A Modest Blog on Mitsuharu Misawa’s Death

How sad is it that we usually only talk about some true greats when they die? Mitsuharu Misawa died after taking a belly-to-back suplex from Akitoshi Saito on Friday, June 12. Misawa’s partner in this, his final match, was Go Shiozaki, while Saito teamed with Smith. For those unaware of Misawa’s legacy, well, he might just be the best, most complete wrestler to ever step between the ropes.

Misawa was the second Tiger Mask, during the period where All Japan Pro Wrestling, henceforth referred to as AJPW, owned the name, but never really fit the junior style of his predecessor Sayama or those who would come after him. His real success came pretty much as soon as he dropped the mask. He became the young gun trying to unseat decades long AJPW Ace Jumbo Tsuruta. Misawa lead his young army against Tsuruta’s stable of vets, putting on classic matches that would help pioneer the burgeoning King’s Road style, notably Jumbo vs. Misawa from 6/8/90, a match rated 5 stars by Meltzer and pretty much anyone else who’s seen it. King’s Road is a very stiff style wherein wrestlers would start slowly with small moves, wearing opponents down for nasty head drops, while displaying fighting spirit to prove who the best is. As matches and rematches occurred, wrestlers would learn from spots and build upon previous encounters in complex and satisfying ways. It was, to many, the best, smartest style of wrestling ever, and while Jumbo may have invented it, Misawa clearly perfected it, being the single wrestler in the most memorable, epic matches of that style throughout the 1990s.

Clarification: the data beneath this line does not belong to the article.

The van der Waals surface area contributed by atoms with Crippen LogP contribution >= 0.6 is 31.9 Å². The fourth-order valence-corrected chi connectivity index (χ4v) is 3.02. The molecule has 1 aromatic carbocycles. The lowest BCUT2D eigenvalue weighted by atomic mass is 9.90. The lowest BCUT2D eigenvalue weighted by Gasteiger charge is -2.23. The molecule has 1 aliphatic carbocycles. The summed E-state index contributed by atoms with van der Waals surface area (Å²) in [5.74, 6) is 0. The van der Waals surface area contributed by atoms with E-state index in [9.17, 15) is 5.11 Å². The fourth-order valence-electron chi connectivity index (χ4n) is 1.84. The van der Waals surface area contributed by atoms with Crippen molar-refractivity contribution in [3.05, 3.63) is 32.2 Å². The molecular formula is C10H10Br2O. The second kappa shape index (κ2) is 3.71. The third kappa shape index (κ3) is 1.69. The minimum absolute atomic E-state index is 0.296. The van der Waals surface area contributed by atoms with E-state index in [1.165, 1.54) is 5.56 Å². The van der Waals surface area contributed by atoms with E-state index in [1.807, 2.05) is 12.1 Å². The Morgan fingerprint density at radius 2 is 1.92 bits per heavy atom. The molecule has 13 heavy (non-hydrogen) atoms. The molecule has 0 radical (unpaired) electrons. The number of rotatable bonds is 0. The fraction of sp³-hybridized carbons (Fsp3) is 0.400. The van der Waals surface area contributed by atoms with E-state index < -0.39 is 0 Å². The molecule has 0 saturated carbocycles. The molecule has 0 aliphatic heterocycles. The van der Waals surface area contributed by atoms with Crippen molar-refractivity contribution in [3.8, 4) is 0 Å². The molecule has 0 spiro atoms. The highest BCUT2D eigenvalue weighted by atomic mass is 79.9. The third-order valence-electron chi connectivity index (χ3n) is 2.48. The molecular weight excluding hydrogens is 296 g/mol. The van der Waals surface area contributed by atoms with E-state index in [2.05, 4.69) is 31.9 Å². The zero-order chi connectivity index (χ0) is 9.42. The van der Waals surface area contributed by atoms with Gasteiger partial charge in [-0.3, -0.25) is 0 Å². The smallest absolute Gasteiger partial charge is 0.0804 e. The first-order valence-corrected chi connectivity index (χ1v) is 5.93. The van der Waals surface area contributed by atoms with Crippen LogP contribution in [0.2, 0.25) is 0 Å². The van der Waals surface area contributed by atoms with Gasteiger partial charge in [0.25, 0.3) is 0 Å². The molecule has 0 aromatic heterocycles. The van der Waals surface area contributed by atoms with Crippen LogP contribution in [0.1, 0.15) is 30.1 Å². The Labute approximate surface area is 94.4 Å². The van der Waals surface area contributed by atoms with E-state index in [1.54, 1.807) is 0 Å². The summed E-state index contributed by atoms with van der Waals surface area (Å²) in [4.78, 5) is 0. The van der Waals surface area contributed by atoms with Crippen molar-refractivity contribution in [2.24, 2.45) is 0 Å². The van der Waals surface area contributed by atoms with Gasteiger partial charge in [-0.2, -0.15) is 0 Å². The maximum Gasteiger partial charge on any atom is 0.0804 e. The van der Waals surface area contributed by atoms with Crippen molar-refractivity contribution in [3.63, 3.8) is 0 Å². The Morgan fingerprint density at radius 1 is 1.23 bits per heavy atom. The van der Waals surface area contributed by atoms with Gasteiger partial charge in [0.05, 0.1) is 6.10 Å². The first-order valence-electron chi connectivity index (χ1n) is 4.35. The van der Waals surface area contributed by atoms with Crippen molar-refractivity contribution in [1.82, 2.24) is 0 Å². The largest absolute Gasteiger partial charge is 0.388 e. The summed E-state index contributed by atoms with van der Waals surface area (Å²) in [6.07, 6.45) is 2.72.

After unseating Jumbo as Ace, Misawa would go on to feud with former protégé’s Kenta Kobashi and Toshiaki Kawada over the title of Ace for most of the remainder of the decade. It was, in fact with these men that he would put on what are generally considered the two best matches ever- 6/3/94 vs. Kawada and the 6/9/95 match with Kobashi against Kawada and Akira Taue (the final of what would become known as the four pillars of All Japan). During this decade he was in a record 22 five star matches as rated by Meltzer as the top draw of the company during the most successful decade for wrestling in Japan’s history. There was a period in the mid 90s where Misawa was putting on a match that would be considered the best of nearly anyone’s career once every few nights.

Eventually, AJPW owner Giant Baba died and his wife took over the company. Being part a chauvinistic society and disagreeing with Mrs. Baba’s idea for the future of the company, Misawa left All Japan and formed Pro Wrestling NOAH with pretty much all of the notable All Japan wrestlers (save Toshiaki Kawada). NOAH, with Misawa and Kobashi at their head, was probably the most successful Japanese wrestling company of the past decade. There an aging Misawa put on several more classics and had finally put the title picture behind him about a year prior to his tragic death. Given how long he was on top and that the once majestic King’s Road style had devolved into a very head drop oriented style of work, it’s not terribly surprising that he would pass this way- if asked to guess, it’d be he or Kobashi that this would happen to, but since Kobashi has mostly stopped bumping after his bout with cancer- but for that it is no less tragic that one of the greatest wrestlers ever would die in the ring.

I was lucky enough to see Misawa when came to the states for Ring of Honor in November of 2007 for Glory by Honor VI Nights 1 and 2 (follow the link to buy the shows, Night 1 is currently only $10). On Night 1 he teamed with KENTA to face Marufuji and Morishima in what felt like the shortest 30 minutes I’ve ever witnessed at a wrestling show. Night 2 he put on a 4 star match with KENTA for his GHC Title (NOAH’s top belt), showing that he could still go while thrilling the live crowd. As amazing as Misawa’s matches are on DVD or when watched on the computer, his presence live was unmatched. He carried himself like what he was- one of the greatest wrestlers to ever walk this earth.

If you’d like to see more of Misawa, whether through download or buying DVDs, shoot me an e-mail at hbk826@aol.com and I’ll let you know where to find it. Trust me, you will not regret spending the time honoring this man and his work. In fact, if you love wrestling, you owe it to yourself to.

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